Immigration advocates denounce DHS plan to implement Trump executive orders
Immigration policy experts lashed out Tuesday at the Department of Homeland Security?s plan to implement President Trump?s executive orders on immigration. ?In my many years of practicing immigration law, I have not seen a mass deportation blueprint like this one,? Marielena Hincapié, executive director of the National Immigration Law Center, a Los Angeles-based nonprofit that advocates for the rights of low-income immigrant families, said in a conference call with reporters. In two memos issued Tuesday, DHS Secretary John Kelly laid out sweeping new guidance for officers tasked with carrying out the president?s immigration policies.
EPA chief Pruitt appeals to ?civility? but fails to quell environmentalists? concerns
Environmental Protection Agency Administrator Scott Pruitt?s first speech to employees of the EPA at midday on Tuesday did little to assuage the concerns of environmentalists over his ties to the fossil fuel industry. At the EPA?s headquarters in Washington, D.C., Pruitt called for civility and listening in his highly anticipated, tense inaugural address to the staff of an agency that he sued more than a dozen times as Oklahoma attorney general. President Trump?s decision to nominate Pruitt, who has made it clear he has no confidence in mainstream climate science, to lead the EPA immediately incited a backlash from liberals and environmentalists.
Drew Peterson transferred out of Illinois prison system
MENARD, Ill. (AP) ? Drew Peterson, the former suburban Chicago police officer convicted of killing his third wife and suspected in the disappearance of his fourth wife, has been transferred out of the Illinois prison system and into a federal penitentiary in Indiana.
'Making a Murderer' prosecutor on what he would have done differently in the Steven Avery investigation
Ken Kratz, the former special prosecutor in the murder trials of Steven Avery and Brendan Dassey, spoke to Yahoo News and Finance Anchor Bianna Golodryga about his new book, "Avery: The Case Against Steven Avery and What 'Making a Murderer' Gets Wrong.' When asked if he regrets having local investigators' involved in the case while they were also being sued by Avery, he said, "You can look back, and would I have rather now had somebody else? Sure." He noted that the resources available at the time made that very difficult, and that they were not the only officers involved.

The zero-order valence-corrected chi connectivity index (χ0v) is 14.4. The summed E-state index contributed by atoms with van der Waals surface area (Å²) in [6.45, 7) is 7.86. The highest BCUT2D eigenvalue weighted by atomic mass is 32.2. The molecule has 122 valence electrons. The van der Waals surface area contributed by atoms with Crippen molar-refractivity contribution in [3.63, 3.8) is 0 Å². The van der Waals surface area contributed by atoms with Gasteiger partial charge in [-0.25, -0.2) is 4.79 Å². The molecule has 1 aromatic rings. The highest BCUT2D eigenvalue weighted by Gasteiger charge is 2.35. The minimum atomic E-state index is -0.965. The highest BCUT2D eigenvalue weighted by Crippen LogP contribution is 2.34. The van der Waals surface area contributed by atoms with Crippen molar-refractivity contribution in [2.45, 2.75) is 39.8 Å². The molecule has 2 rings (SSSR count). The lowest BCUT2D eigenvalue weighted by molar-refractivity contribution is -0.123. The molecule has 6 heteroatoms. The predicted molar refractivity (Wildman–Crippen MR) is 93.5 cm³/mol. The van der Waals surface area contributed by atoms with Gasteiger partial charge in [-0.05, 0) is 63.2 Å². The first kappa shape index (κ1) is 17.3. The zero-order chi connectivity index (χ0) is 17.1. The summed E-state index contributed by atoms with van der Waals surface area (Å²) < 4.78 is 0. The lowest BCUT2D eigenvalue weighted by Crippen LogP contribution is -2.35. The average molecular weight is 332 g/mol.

Iceland's President said he would ban pineapple on pizza if he could
Pineapple on pizza: you love it, or you hate it so much you use your power as president of a small country to make it literally illegal. In what's being called a "political bombshell" by Iceland Magazine, President of Iceland Gušni Th. Jóhannesson said he would ban pineapple as a topping on pizzas? if he were allowed to pass laws on his own. SEE ALSO: Trump thinks something terrible happened in Sweden, so here come the IKEA and ABBA jokes The incendiary comments were in response to questions from students about where he stood on the concept of pineapple as a topping while visiting a local high school. Word of his controversial opinion quickly spread across the internet, where it began trending on Twitter. With a debate as contentious as this one, everybody had to get a word in. not only does iceland use entirely renewable energy but their president is also a WOKE BAE pic.twitter.com/EkGbjmwHL1 ? eva (@myIoveiscooI) February 21, 2017 Emotions flared. you can all stay in Iceland as well so us pineapple on pizza lovers can live in peace and tastiness pic.twitter.com/UOZ3g5shNp ? Luke Brooks (@luke_brooks) February 21, 2017 Brands are even taking to Twitter to make their stance on the issue known. No ban here ? pic.twitter.com/vmSJw5F1ew ? DiGiorno Pizza (@DiGiornoPizza) February 21, 2017 Long after the last pineapple is thrown into the Icelandic sea, DiGiorno Pizza's Last Stand will be remembered: "No ban here ? ." BONUS: Snap's Spectacles
Le Pen aide charged in 'fake jobs' scandal: judicial source
?A Serbian Trap?: Freezing conditions in Belgrade are not the biggest problem for refugees in Belgrade
A trip along the refugee track within Serbia reveals that the old route through the Balkans is still being used despite strong border control, harsh conditions and frozen temperatures. Despite the existence of camps built by the Serbian state, the migrants are here trying to make their way into European Union countries illegally.
Cyprus's Anastasiades says regrets Akinci's decision not to attend talks
Cypriot President Nicos Anastasiades expressed regret on Wednesday over the decision of Turkish Cypriot leader Mustafa Akinci not to attend scheduled peace talks on Thursday. "I am ready to continue the dialogue at any time," Anastasiades wrote on Twitter. Greek Cypriot officials earlier reported Akinci had pulled out of Thursday's peace talks, ongoing for almost two years.
United Airlines enters basic economy fare wars in the US
Meet the 22-year-old fighting Trump?s terror talk about Sweden from the country?s official Twitter feed
Before President Trump?s reference on Saturday to a terror attack in Sweden, the biggest story in Stockholm was this one: a report about the so-called ?fake news? industry published by Dagens Nyheter, a Swedish newspaper. ?You look at what?s happening last night in Sweden,? the president said to his supporters at a campaign-style rally in Melbourne, Fla., on Saturday. ?Sweden, who would believe this?? Trump later explained he was watching a Fox News segment that featured a documentary filmmaker accusing the Swedish government of covering up an immigration-related crime wave there.